Want to guess the Magic's record in their 30 games since March 1?
Would you believe 27-3?
Yes, 27-3. That's not a typo. That's the Magic's mark on a slate in which 18 of the 30 opponents were playoff teams. And before you dismiss the most recent opposition so easily, remember that the Hawks team they handled so easily won more games than Boston, San Antonio and Portland and as many as Denver and Utah. In fact, the Hawks beat all those teams at least once, as well as the Lakers and Suns, and swept Boston 4-0.
So the Magic have beaten a lot of good teams. Actually, that's an understatement. They aren't just beating people -- they're killing them. Twenty of the 27 wins have been by double figures, and many were one-sided beatdowns -- such as the wins by 43 and 30 over Atlanta in Games 1 and 3. Monday's win, by a mere 14 points, barely moved the needle on their average victory margin.
5. NBA Video Channel
Kurt Helin, ProBasketballTalk
Matt Moore, Hardwood Paroxysm
Each individual provided a quick breakdown of the series between the Magic and the Boston Celtics, his opinion on the player who has been the most impressive for Orlando in the postseason (up to this point) and more. What type of matchup advantages do you foresee the Magic having against the Boston Celtics? Arnovitz: Boston will have a much more difficult time getting [Rajon] Rondo loose through the seams of the Magic's defense. Orlando's pick-and-roll defense is exceptional, but the Magic won't be without challenges. Will Vince Carter be up to chasing Ray Allen along the baseline, or do you switch off those back picks? Can Rashard Lewis check Kevin Garnett on the block, or do you let [Dwight] Howard contend with anything inside 10 feet? Helin: Depth, for one. The Orlando bench is far deeper and better than Boston's. But I think the matchups in this one among starters will be pretty entertaining. Kendrick Perkins is a good defensive center who will give Howard some problems, but Howard can still get his. [Jameer] Nelson and Rondo will be fun to watch. Ray Allen trying to get away from Matt Barnes. Paul Pierce versus Vince Carter. (Who would have seen that coming four years ago?) Lewis will pull Garnett and his help defense away from the paint, but a healthy Garnett is a tough cover for Lewis. In the end, I think the way Orlando has moved the ball -- the one way to break down the Boston defense -- will get the Magic open 3s and win the series. Moore: Everyone is going to want to say Kevin Garnett will be the difference. Don't buy it. Garnett can't defend the range of Lewis, and Lewis' ability to draw him out, then blow by him is well documented. The stretch 4s for the Magic are still going to be a huge factor in this game. I like Jameer Nelson to offset Rajon Rondo's impact by doing damage of his own. I like Vince Carter over Ray Allen, who will need even more screens to get free against fresher legs, especially if the Magic sic J.J. Redick on him again. Strangely, the only matchup I don't like is Dwight Howard against Kendrick Perkins. Perkins was a beast in the first two round, muscling out Jermaine O'Neal and Shaq. It'll be interesting to see if Howard picks up where he left off or fades again.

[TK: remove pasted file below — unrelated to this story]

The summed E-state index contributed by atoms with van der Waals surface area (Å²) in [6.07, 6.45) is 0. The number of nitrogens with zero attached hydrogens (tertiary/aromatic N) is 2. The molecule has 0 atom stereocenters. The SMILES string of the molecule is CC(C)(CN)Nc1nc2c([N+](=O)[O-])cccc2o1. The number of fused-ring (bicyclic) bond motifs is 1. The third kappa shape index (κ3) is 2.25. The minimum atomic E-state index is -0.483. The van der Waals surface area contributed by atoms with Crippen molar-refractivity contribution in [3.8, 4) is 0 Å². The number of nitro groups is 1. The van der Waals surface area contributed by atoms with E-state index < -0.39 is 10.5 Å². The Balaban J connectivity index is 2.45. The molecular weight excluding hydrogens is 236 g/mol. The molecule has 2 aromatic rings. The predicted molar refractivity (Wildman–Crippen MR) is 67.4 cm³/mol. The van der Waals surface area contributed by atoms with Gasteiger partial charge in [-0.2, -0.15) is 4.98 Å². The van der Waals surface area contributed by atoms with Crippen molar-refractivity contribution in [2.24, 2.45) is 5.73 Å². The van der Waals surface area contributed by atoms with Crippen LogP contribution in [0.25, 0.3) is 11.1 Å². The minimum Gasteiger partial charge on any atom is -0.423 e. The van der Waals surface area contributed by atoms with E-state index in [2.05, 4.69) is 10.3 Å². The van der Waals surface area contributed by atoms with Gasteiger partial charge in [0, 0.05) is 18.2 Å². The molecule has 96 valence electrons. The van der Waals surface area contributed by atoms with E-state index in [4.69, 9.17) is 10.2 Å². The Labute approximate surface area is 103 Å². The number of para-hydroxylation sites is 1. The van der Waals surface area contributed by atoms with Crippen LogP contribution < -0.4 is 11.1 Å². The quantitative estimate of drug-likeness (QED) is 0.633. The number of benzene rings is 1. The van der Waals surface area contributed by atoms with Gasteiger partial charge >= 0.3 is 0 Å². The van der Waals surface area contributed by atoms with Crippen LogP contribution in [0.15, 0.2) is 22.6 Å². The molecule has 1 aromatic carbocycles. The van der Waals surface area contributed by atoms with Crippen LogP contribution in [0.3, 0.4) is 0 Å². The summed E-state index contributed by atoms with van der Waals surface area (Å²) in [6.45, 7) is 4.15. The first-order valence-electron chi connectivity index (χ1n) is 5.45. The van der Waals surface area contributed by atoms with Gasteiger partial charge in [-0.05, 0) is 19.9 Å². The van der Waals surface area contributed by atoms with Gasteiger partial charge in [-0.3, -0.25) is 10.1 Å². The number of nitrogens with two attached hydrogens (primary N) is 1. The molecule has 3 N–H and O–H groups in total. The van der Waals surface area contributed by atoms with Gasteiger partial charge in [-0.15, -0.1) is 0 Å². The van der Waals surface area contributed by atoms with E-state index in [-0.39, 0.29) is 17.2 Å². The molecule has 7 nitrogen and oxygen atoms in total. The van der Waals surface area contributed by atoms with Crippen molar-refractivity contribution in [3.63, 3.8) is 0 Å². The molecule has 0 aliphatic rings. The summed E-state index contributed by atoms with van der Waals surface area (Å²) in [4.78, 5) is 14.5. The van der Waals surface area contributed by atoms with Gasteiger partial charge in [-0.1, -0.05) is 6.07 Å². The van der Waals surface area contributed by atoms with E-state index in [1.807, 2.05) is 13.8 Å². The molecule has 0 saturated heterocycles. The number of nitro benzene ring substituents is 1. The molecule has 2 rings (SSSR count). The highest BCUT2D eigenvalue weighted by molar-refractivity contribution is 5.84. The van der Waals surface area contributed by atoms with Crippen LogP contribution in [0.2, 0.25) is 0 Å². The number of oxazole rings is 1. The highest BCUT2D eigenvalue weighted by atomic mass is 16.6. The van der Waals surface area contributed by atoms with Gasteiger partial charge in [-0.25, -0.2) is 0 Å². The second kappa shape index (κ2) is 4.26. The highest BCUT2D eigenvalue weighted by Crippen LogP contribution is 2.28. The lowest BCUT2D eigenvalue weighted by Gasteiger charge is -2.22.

7. Shard Time
The last time Boston and Orlando played at Amway Arena back on Jan. 28, Rashard Lewis celebrated with teammate Dwight Howard after scoring the winning shot.
8.Half-Man, Wholly Compelling
ESPN The Magazine
Believe it or not, this is the deepest Vince Carter has ever been in the playoffs. That's not entirely his fault, of course, but since he's always been "the man" on his teams, it's important to point out that historically this man shoots worse in the playoffs than he does in the regular season: 42 percent versus 45 percent.
Of course everyone shoots blanks every now and then -- witness LeBron James' Game 5 performance against Boston. But it just seems Carter's gun is always empty when his team needs its superstar to be a killer the most. I'm sure Carter's 42 percent shooting in this postseason is not what the Magic were expecting when they traded for him in the offseason and let last year's go-to guy, Hedo Turkoglu, walk in free agency. But it is better than Carter's sub-40 percent clip in his last playoff appearance for New Jersey in 2007, so I guess there's hope.For better or for worse Carter is the starting shooting guard and No. 1 scoring option for these Orlando Magic, and if they do win it all, he has to receive some credit. At 33, he may be past his prime, but last season's Eastern Conference champions did not bring him in to be a spark. They brought him in to get the team over the hump, and they are hoping that there are still enough big shots left in that battered body of his to do so. The first "Superman," Shaquille O'Neal, needed young perimeter superstars Kobe Bryant and Dwyane Wade to help him win it all. By comparison, Dwight Howard, the second "Superman," is looking at old man Carter. It's weird to think of Carter that way. Old man. But for a guard 12 years into the league, that's exactly what he is now. A championship won't erase his past, nor will it make him a surefire Hall of Famer. But perhaps it will be the balm he uses in retirement to soothe all the aches and pains from being knocked down -- both literally and metaphorically.